Last Call: A Novel and Declare by Tim Powers
I really like Tim Powers. His books are always different, always challenging, and combine genres in unique ways. Last Call is a genre-defying father-son conflict with the poker scene of Las Vegas as a backdrop. Declare is a spy thriller with an occult edge. Both combine suspense and fantasy in super cool ways, and their covers have run the gamut. I love the first cover for Last Call — very eerie, with a Tarot deck (important to the story). The second cover just pulls out a stylized Egyptian-looking Eye of Horus (why? – if I remember the mythology of Last Call it is more FIsher King than Pharaoh). Declare actually started with a fairly thriller-ish cover then got more genre-y for the paperback. And the final covers for both books shows a very simple unified look that the publisher is giving the re-issues. Although I like when series or runs of an author have a thematic link, these are a little too simple for me.
Media Tie-in Versions
I almost ALWAYS hate the media tie-in covers, I must admit. But here are a couple of especially bad examples where the book suffers from having this kind of marketing.
Bitten by Kelley Armstrong
I adore this book, and owned it in the far left version until I loaned it to someone and never got it back. It’s still my favorite, although the middle paperback is fine as well. Book the tie-in! Ugh. generic UF cover with tight clothes, skin showing, hair blowing in invisible wind, indistinct background with supernatural creature poking out. I like the first cover, MY cover, because it is sensual without being cheap, and it’s flat-out pretty.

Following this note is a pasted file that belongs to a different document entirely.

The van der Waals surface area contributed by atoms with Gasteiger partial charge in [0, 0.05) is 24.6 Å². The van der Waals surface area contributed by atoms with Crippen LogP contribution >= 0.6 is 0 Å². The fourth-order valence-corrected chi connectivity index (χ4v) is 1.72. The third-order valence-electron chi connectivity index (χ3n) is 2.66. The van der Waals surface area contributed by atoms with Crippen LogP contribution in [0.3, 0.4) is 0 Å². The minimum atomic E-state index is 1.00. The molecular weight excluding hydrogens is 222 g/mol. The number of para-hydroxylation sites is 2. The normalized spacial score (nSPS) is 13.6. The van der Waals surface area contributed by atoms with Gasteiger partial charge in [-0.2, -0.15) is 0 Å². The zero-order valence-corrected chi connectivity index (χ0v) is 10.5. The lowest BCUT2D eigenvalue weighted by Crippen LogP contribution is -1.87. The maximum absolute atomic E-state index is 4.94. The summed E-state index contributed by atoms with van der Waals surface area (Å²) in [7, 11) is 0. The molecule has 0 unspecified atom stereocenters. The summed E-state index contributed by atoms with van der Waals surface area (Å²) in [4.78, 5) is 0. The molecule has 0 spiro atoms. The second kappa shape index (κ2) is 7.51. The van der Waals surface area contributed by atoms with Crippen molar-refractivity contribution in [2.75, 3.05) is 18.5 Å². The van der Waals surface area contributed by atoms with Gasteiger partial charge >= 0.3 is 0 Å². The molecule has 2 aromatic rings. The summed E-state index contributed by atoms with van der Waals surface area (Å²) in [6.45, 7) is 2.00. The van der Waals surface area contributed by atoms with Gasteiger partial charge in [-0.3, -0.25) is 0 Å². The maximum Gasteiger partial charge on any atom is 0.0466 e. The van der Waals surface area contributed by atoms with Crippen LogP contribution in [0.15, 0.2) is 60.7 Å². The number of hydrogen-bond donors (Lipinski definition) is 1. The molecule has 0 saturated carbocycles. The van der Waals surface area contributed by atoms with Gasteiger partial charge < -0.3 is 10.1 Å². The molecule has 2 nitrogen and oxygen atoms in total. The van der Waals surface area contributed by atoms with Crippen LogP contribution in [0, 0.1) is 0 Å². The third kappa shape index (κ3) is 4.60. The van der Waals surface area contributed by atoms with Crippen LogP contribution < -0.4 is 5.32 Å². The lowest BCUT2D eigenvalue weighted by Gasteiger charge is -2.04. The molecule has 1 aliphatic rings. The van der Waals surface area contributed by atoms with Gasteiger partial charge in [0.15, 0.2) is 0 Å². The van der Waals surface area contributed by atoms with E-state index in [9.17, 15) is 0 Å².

Blood Price by Tanya Huff
Although the original DAW cover is not super-exciting, the TV show tie-in is just awful. It looks like something screen grabbed from a VHS tape. Too dark, out-of-focus, and…is that a nerf gun? Bonus, the publisher Little Brown now looks like they have a teen edition. I don’t really get the teen appeal (this is a pretty straightforward urban fantasy with a strong mystery in each volume, featuring a former PI and a centuries old vampire) but it’s an eye-catching cover design that carries through to the other volumes in the series.
Outlander by Diana Gabaldon
This is an interesting case. Although this novel is hugely romantic, it has never been given an explicitly romance cover, until the TV tie-in. The first cover, from the 1991 original hardcover could pass for a romance, I suppose (there was a big trend in still life-type covers in romances for a while), but it could also be slipped on the historical fiction shelves with ease. The second cover, which the book has had for most of the 23 years since it came out, is very stark and frankly doesn’t really scream any genre at me. But when they were issuing the tie-in, we get the romantic couple, front and center with Jamie all protectively encircling Claire. I guess they think the romance fans are the ones watching the series and then going back to the books.